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Siberian Husky Health Guide

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Though the Siberian Husky is a strong and compact dog, the breed does have a few health conditions that owners should be aware. For instance, a Siberian Husky may develop some of the eye problems associated with dogs, included progressive retinal atrophy (PRA), cataracts, or cornea problems.

Corneal dystrophy may not affect vision extensively in the early stages. In fact, good vision can often be restored with proper evaluation and treatment.

 

Siberian Husky Health Guide

Siberian Husky Health Guide

However, this condition can cause corneal ulceration. Generally, corneal dystrophy appears as grayish white lines, circles, crystallizing, or clouding of the cornea. PRA is a degenerative disease of the eye that can sometimes be diagnosed early in a dog’s life.

This disease is hereditary, so breeders and others with experience with Siberian Huskies should know about the condition.

A Husky will sometimes suffer from hip dysplasia, which is caused by the abnormal development of the hip joint in a young dog. This is not a major concern with the breed, but owners of all purebred dogs should be aware of the possibility.

With hip dysplasia, the ball-and-socket joint of the hip does not move and rotate freely as it would in a healthy joint.

In this case, the ligaments and soft tissue around the joint do not develop normally, causing unusual motion in the joint. The result often leads to pain and limping in the dog. Many dogs are born with a healthy joint but because of heredity, the hip does not grow properly as the dog ages.

As the ligament and surrounding tissue stretches, a condition called subluxation occurs, which represents with much the same symptoms connected with hip dysplasia. Although this is usually a problem in larger breeds of dog, even the medium-sized breeds such as the Siberian Husky can be affected.

Some studies indicate a higher incidence of hip dysplasia when dogs become obese and when they are over-exercised at a young age. Some experts think diet may have an effect on this condition, but others believe there is no definite scientific evidence for connecting diet with hip dysplasia.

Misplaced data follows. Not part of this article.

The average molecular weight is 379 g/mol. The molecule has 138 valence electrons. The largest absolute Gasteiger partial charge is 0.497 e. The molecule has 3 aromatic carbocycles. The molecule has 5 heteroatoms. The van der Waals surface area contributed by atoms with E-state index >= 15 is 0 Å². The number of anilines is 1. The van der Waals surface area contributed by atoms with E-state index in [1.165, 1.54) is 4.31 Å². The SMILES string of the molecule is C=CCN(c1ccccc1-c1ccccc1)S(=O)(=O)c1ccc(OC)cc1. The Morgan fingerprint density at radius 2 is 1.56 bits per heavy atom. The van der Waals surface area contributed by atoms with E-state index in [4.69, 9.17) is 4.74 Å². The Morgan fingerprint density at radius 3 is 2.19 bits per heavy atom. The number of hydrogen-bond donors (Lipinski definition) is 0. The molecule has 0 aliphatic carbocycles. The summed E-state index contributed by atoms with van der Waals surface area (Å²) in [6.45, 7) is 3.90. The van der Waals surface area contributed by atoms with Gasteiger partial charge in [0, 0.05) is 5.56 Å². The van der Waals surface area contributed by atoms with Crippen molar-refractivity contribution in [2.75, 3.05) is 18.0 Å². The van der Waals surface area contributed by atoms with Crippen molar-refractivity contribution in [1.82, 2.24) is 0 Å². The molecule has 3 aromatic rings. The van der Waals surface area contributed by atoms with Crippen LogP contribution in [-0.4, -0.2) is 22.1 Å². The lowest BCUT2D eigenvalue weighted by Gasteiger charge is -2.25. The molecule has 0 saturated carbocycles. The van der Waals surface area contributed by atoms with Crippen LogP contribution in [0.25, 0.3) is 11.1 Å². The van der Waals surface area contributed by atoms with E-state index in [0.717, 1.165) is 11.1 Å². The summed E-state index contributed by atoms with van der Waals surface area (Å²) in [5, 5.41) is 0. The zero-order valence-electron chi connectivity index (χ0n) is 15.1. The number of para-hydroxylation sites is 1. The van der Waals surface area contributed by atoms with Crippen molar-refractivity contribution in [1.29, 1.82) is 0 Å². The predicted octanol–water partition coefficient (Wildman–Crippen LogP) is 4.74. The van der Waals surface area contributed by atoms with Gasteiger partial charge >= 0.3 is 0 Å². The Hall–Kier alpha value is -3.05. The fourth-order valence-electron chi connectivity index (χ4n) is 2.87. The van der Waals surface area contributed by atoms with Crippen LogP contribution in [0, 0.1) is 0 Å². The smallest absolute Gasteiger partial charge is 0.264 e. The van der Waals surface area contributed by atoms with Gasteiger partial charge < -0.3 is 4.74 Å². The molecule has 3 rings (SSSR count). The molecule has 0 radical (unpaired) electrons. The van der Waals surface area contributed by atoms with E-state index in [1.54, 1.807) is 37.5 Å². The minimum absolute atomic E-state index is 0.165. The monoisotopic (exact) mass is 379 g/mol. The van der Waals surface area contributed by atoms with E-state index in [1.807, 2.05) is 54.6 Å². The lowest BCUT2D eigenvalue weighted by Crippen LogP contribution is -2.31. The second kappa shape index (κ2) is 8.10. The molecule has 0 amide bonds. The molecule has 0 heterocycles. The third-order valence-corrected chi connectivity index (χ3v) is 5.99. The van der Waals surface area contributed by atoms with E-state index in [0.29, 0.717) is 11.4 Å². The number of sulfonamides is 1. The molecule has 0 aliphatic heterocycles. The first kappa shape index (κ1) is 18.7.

The Orthopedic Foundation for Animals has developed a radiograph test procedure that may be able to detect early signs of the condition or the tendency to develop hip dysplasia. Typically, a dog must usually be two years of age for a completely accurate test. Extreme cases may respond to surgery. Anti-inflammatory medicines can help with the pain of hip dysplasia.

One of the key things a Siberian Husky owner can do is work with a top-quality, reputable breeder. Good breeders will use breeding parents that are free from the risk of hip dysplasia, at least as free as science and breeding can make them.

This considerably lessens the risk of the condition in puppies born to these parents. Using only a top breeder will also help avoid other genetic health conditions.

As for general health, the Husky normally lives a long, trouble-free life with the proper care. A Siberian Husky should always get sufficient exercise and should not be overfed. Additionally, a consistent amount of fish oil in the diet is recommended for the coat and nails of the dog.

This need stems from the dog’s origins and the common diet for dogs in the region where this breed started. It may be best to talk with the breeder to determine a proper diet for your Siberian Husky.

A very active Husky will need plenty of protein and fats, but these must be included at the correct levels. Ask questions, as it is better to have too much information rather than not enough.

 

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